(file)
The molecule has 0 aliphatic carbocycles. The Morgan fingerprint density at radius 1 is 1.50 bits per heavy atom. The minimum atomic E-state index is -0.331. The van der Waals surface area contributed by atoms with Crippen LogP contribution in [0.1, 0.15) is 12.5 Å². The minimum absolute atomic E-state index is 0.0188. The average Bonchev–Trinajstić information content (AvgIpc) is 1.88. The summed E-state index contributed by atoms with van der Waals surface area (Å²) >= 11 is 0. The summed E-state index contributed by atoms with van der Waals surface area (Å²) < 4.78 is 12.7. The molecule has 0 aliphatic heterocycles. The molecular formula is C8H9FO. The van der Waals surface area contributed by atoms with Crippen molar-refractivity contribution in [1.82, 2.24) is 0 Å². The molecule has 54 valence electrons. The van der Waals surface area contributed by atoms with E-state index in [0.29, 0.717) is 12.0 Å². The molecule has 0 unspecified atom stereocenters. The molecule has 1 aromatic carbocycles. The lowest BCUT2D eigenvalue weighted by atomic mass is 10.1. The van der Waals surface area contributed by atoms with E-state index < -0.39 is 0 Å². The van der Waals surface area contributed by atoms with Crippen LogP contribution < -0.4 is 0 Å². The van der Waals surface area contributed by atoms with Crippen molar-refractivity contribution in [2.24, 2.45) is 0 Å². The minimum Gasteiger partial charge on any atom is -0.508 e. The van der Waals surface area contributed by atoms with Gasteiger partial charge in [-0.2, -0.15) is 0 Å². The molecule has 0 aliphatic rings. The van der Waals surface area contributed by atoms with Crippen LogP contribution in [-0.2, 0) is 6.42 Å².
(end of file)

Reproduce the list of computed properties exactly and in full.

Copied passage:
The molecule has 0 aliphatic carbocycles. The Morgan fingerprint density at radius 1 is 1.50 bits per heavy atom. The minimum atomic E-state index is -0.331. The van der Waals surface area contributed by atoms with Crippen LogP contribution in [0.1, 0.15) is 12.5 Å². The minimum absolute atomic E-state index is 0.0188. The average Bonchev–Trinajstić information content (AvgIpc) is 1.88. The summed E-state index contributed by atoms with van der Waals surface area (Å²) >= 11 is 0. The summed E-state index contributed by atoms with van der Waals surface area (Å²) < 4.78 is 12.7. The molecule has 0 aliphatic heterocycles. The molecular formula is C8H9FO. The van der Waals surface area contributed by atoms with Crippen molar-refractivity contribution in [1.82, 2.24) is 0 Å². The molecule has 54 valence electrons. The van der Waals surface area contributed by atoms with E-state index in [0.29, 0.717) is 12.0 Å². The molecule has 0 unspecified atom stereocenters. The molecule has 1 aromatic carbocycles. The lowest BCUT2D eigenvalue weighted by atomic mass is 10.1. The van der Waals surface area contributed by atoms with E-state index < -0.39 is 0 Å². The van der Waals surface area contributed by atoms with Crippen LogP contribution < -0.4 is 0 Å². The van der Waals surface area contributed by atoms with Crippen molar-refractivity contribution in [2.24, 2.45) is 0 Å². The minimum Gasteiger partial charge on any atom is -0.508 e. The van der Waals surface area contributed by atoms with Gasteiger partial charge in [-0.2, -0.15) is 0 Å². The molecule has 0 aliphatic rings. The van der Waals surface area contributed by atoms with Crippen LogP contribution in [-0.2, 0) is 6.42 Å².